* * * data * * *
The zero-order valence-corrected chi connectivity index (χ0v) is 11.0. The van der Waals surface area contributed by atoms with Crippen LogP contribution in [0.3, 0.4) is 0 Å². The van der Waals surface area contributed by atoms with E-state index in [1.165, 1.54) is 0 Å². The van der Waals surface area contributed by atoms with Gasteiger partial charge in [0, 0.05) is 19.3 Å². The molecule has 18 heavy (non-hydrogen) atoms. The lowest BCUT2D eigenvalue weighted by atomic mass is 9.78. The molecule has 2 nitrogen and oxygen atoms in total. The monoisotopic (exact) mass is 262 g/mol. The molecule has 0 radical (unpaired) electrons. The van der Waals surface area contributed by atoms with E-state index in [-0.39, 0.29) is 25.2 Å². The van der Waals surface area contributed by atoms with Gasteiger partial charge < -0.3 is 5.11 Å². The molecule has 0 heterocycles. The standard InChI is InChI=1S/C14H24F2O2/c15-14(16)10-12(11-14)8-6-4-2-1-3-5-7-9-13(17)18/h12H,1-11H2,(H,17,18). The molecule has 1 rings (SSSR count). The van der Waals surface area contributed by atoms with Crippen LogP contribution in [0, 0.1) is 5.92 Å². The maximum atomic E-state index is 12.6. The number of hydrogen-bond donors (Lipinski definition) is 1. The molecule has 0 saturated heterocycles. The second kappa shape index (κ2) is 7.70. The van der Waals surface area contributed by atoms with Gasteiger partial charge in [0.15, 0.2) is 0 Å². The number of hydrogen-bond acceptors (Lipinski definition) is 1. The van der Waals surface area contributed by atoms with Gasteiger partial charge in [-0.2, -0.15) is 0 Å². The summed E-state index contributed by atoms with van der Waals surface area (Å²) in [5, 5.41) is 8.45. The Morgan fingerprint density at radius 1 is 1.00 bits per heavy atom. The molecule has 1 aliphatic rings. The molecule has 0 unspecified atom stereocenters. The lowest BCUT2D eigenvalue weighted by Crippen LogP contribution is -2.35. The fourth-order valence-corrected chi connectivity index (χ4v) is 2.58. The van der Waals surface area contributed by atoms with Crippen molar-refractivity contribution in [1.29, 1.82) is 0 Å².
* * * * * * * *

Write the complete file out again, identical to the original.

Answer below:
The zero-order valence-corrected chi connectivity index (χ0v) is 11.0. The van der Waals surface area contributed by atoms with Crippen LogP contribution in [0.3, 0.4) is 0 Å². The van der Waals surface area contributed by atoms with E-state index in [1.165, 1.54) is 0 Å². The van der Waals surface area contributed by atoms with Gasteiger partial charge in [0, 0.05) is 19.3 Å². The molecule has 18 heavy (non-hydrogen) atoms. The lowest BCUT2D eigenvalue weighted by atomic mass is 9.78. The molecule has 2 nitrogen and oxygen atoms in total. The monoisotopic (exact) mass is 262 g/mol. The molecule has 0 radical (unpaired) electrons. The van der Waals surface area contributed by atoms with E-state index in [-0.39, 0.29) is 25.2 Å². The van der Waals surface area contributed by atoms with Gasteiger partial charge < -0.3 is 5.11 Å². The molecule has 0 heterocycles. The standard InChI is InChI=1S/C14H24F2O2/c15-14(16)10-12(11-14)8-6-4-2-1-3-5-7-9-13(17)18/h12H,1-11H2,(H,17,18). The molecule has 1 rings (SSSR count). The van der Waals surface area contributed by atoms with Crippen LogP contribution in [0, 0.1) is 5.92 Å². The maximum atomic E-state index is 12.6. The number of hydrogen-bond donors (Lipinski definition) is 1. The molecule has 0 saturated heterocycles. The second kappa shape index (κ2) is 7.70. The van der Waals surface area contributed by atoms with Gasteiger partial charge in [0.15, 0.2) is 0 Å². The number of hydrogen-bond acceptors (Lipinski definition) is 1. The van der Waals surface area contributed by atoms with Gasteiger partial charge in [-0.2, -0.15) is 0 Å². The summed E-state index contributed by atoms with van der Waals surface area (Å²) in [5, 5.41) is 8.45. The Morgan fingerprint density at radius 1 is 1.00 bits per heavy atom. The molecule has 1 aliphatic rings. The molecule has 0 unspecified atom stereocenters. The lowest BCUT2D eigenvalue weighted by Crippen LogP contribution is -2.35. The fourth-order valence-corrected chi connectivity index (χ4v) is 2.58. The van der Waals surface area contributed by atoms with Crippen molar-refractivity contribution in [1.29, 1.82) is 0 Å².